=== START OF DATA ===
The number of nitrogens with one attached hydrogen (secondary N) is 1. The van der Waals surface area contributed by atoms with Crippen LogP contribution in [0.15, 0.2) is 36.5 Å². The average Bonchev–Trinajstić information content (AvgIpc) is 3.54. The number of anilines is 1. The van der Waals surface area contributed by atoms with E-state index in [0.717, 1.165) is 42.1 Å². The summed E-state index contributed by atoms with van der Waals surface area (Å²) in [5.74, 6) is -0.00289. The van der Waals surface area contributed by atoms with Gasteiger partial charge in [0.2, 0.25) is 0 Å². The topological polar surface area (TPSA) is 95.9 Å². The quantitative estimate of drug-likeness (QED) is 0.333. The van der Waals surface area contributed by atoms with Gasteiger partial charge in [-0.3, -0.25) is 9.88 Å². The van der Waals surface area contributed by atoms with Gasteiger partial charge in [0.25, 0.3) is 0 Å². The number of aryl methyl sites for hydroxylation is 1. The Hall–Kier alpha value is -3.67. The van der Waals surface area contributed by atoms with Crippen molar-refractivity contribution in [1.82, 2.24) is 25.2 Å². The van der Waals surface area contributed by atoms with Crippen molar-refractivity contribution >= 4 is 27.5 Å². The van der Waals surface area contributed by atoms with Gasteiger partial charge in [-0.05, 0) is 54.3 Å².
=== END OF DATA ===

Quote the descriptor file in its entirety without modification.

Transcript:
The number of nitrogens with one attached hydrogen (secondary N) is 1. The van der Waals surface area contributed by atoms with Crippen LogP contribution in [0.15, 0.2) is 36.5 Å². The average Bonchev–Trinajstić information content (AvgIpc) is 3.54. The number of anilines is 1. The van der Waals surface area contributed by atoms with E-state index in [0.717, 1.165) is 42.1 Å². The summed E-state index contributed by atoms with van der Waals surface area (Å²) in [5.74, 6) is -0.00289. The van der Waals surface area contributed by atoms with Gasteiger partial charge in [0.2, 0.25) is 0 Å². The topological polar surface area (TPSA) is 95.9 Å². The quantitative estimate of drug-likeness (QED) is 0.333. The van der Waals surface area contributed by atoms with Gasteiger partial charge in [-0.3, -0.25) is 9.88 Å². The van der Waals surface area contributed by atoms with Gasteiger partial charge in [0.25, 0.3) is 0 Å². The number of aryl methyl sites for hydroxylation is 1. The Hall–Kier alpha value is -3.67. The van der Waals surface area contributed by atoms with Crippen molar-refractivity contribution in [1.82, 2.24) is 25.2 Å². The van der Waals surface area contributed by atoms with Crippen molar-refractivity contribution >= 4 is 27.5 Å². The van der Waals surface area contributed by atoms with Gasteiger partial charge in [-0.05, 0) is 54.3 Å².